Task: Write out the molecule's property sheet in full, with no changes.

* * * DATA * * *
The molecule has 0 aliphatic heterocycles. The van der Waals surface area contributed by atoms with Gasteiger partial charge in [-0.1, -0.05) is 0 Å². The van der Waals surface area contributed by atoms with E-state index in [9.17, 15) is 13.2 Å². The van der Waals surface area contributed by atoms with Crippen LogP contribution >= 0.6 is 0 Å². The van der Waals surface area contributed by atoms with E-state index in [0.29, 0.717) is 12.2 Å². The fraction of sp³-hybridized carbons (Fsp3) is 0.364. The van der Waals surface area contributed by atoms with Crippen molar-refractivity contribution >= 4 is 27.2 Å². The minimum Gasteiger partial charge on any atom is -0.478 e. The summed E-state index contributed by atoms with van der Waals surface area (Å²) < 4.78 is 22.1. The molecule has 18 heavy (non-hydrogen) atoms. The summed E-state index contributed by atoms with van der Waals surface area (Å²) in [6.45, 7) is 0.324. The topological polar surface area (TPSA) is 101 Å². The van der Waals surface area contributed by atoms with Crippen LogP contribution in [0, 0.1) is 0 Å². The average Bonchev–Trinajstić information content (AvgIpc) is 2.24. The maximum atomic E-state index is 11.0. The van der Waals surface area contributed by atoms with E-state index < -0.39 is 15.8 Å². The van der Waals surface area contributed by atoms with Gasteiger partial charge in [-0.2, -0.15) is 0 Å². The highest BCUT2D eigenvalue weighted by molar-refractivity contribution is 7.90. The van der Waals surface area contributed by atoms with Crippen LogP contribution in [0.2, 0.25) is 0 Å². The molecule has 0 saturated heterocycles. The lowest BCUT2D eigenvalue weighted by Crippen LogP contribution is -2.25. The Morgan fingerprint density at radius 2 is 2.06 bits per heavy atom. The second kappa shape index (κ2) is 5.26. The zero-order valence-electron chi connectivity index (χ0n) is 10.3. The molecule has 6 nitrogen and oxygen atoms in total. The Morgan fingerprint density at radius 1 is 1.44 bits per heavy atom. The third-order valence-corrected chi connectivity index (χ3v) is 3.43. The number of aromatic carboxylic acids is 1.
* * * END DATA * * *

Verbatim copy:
The molecule has 0 aliphatic heterocycles. The van der Waals surface area contributed by atoms with Gasteiger partial charge in [-0.1, -0.05) is 0 Å². The van der Waals surface area contributed by atoms with E-state index in [9.17, 15) is 13.2 Å². The van der Waals surface area contributed by atoms with Crippen LogP contribution >= 0.6 is 0 Å². The van der Waals surface area contributed by atoms with E-state index in [0.29, 0.717) is 12.2 Å². The fraction of sp³-hybridized carbons (Fsp3) is 0.364. The van der Waals surface area contributed by atoms with Crippen molar-refractivity contribution >= 4 is 27.2 Å². The minimum Gasteiger partial charge on any atom is -0.478 e. The summed E-state index contributed by atoms with van der Waals surface area (Å²) < 4.78 is 22.1. The molecule has 18 heavy (non-hydrogen) atoms. The summed E-state index contributed by atoms with van der Waals surface area (Å²) in [6.45, 7) is 0.324. The topological polar surface area (TPSA) is 101 Å². The van der Waals surface area contributed by atoms with Crippen LogP contribution in [0, 0.1) is 0 Å². The average Bonchev–Trinajstić information content (AvgIpc) is 2.24. The maximum atomic E-state index is 11.0. The van der Waals surface area contributed by atoms with E-state index < -0.39 is 15.8 Å². The van der Waals surface area contributed by atoms with Gasteiger partial charge in [-0.2, -0.15) is 0 Å². The highest BCUT2D eigenvalue weighted by molar-refractivity contribution is 7.90. The van der Waals surface area contributed by atoms with Crippen LogP contribution in [0.2, 0.25) is 0 Å². The molecule has 0 saturated heterocycles. The lowest BCUT2D eigenvalue weighted by Crippen LogP contribution is -2.25. The Morgan fingerprint density at radius 2 is 2.06 bits per heavy atom. The second kappa shape index (κ2) is 5.26. The zero-order valence-electron chi connectivity index (χ0n) is 10.3. The molecule has 6 nitrogen and oxygen atoms in total. The Morgan fingerprint density at radius 1 is 1.44 bits per heavy atom. The third-order valence-corrected chi connectivity index (χ3v) is 3.43. The number of aromatic carboxylic acids is 1.